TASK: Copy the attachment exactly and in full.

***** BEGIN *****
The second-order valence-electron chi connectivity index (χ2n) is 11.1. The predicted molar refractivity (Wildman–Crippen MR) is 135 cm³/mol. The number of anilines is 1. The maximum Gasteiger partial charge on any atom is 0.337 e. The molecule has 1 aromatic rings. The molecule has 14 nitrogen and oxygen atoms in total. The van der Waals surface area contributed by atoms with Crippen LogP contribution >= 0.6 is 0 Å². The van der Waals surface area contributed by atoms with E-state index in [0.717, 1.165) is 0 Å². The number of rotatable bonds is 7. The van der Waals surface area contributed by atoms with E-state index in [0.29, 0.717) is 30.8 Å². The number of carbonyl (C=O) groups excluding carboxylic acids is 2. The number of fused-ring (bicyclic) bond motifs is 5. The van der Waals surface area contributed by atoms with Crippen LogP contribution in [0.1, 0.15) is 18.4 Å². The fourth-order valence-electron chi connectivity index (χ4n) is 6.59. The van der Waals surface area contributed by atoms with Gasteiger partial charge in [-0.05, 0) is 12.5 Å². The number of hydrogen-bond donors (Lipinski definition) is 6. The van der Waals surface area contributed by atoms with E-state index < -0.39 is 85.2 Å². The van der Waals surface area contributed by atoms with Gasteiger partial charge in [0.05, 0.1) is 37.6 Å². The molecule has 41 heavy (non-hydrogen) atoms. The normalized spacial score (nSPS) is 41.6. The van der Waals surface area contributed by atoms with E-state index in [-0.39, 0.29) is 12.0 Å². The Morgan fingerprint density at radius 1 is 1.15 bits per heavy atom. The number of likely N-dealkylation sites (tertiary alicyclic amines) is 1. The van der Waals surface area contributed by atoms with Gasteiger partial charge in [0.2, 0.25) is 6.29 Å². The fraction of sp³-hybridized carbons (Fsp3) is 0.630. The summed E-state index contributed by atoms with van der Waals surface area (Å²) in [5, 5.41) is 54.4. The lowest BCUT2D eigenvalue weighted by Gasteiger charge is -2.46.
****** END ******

The second-order valence-electron chi connectivity index (χ2n) is 11.1. The predicted molar refractivity (Wildman–Crippen MR) is 135 cm³/mol. The number of anilines is 1. The maximum Gasteiger partial charge on any atom is 0.337 e. The molecule has 1 aromatic rings. The molecule has 14 nitrogen and oxygen atoms in total. The van der Waals surface area contributed by atoms with Crippen LogP contribution >= 0.6 is 0 Å². The van der Waals surface area contributed by atoms with E-state index in [0.717, 1.165) is 0 Å². The number of rotatable bonds is 7. The van der Waals surface area contributed by atoms with E-state index in [0.29, 0.717) is 30.8 Å². The number of carbonyl (C=O) groups excluding carboxylic acids is 2. The number of fused-ring (bicyclic) bond motifs is 5. The van der Waals surface area contributed by atoms with Crippen LogP contribution in [0.1, 0.15) is 18.4 Å². The fourth-order valence-electron chi connectivity index (χ4n) is 6.59. The van der Waals surface area contributed by atoms with Gasteiger partial charge in [-0.05, 0) is 12.5 Å². The number of hydrogen-bond donors (Lipinski definition) is 6. The van der Waals surface area contributed by atoms with E-state index < -0.39 is 85.2 Å². The van der Waals surface area contributed by atoms with Gasteiger partial charge in [0.05, 0.1) is 37.6 Å². The molecule has 41 heavy (non-hydrogen) atoms. The normalized spacial score (nSPS) is 41.6. The van der Waals surface area contributed by atoms with E-state index in [-0.39, 0.29) is 12.0 Å². The Morgan fingerprint density at radius 1 is 1.15 bits per heavy atom. The number of likely N-dealkylation sites (tertiary alicyclic amines) is 1. The van der Waals surface area contributed by atoms with Gasteiger partial charge in [0.2, 0.25) is 6.29 Å². The fraction of sp³-hybridized carbons (Fsp3) is 0.630. The summed E-state index contributed by atoms with van der Waals surface area (Å²) in [5, 5.41) is 54.4. The lowest BCUT2D eigenvalue weighted by Gasteiger charge is -2.46.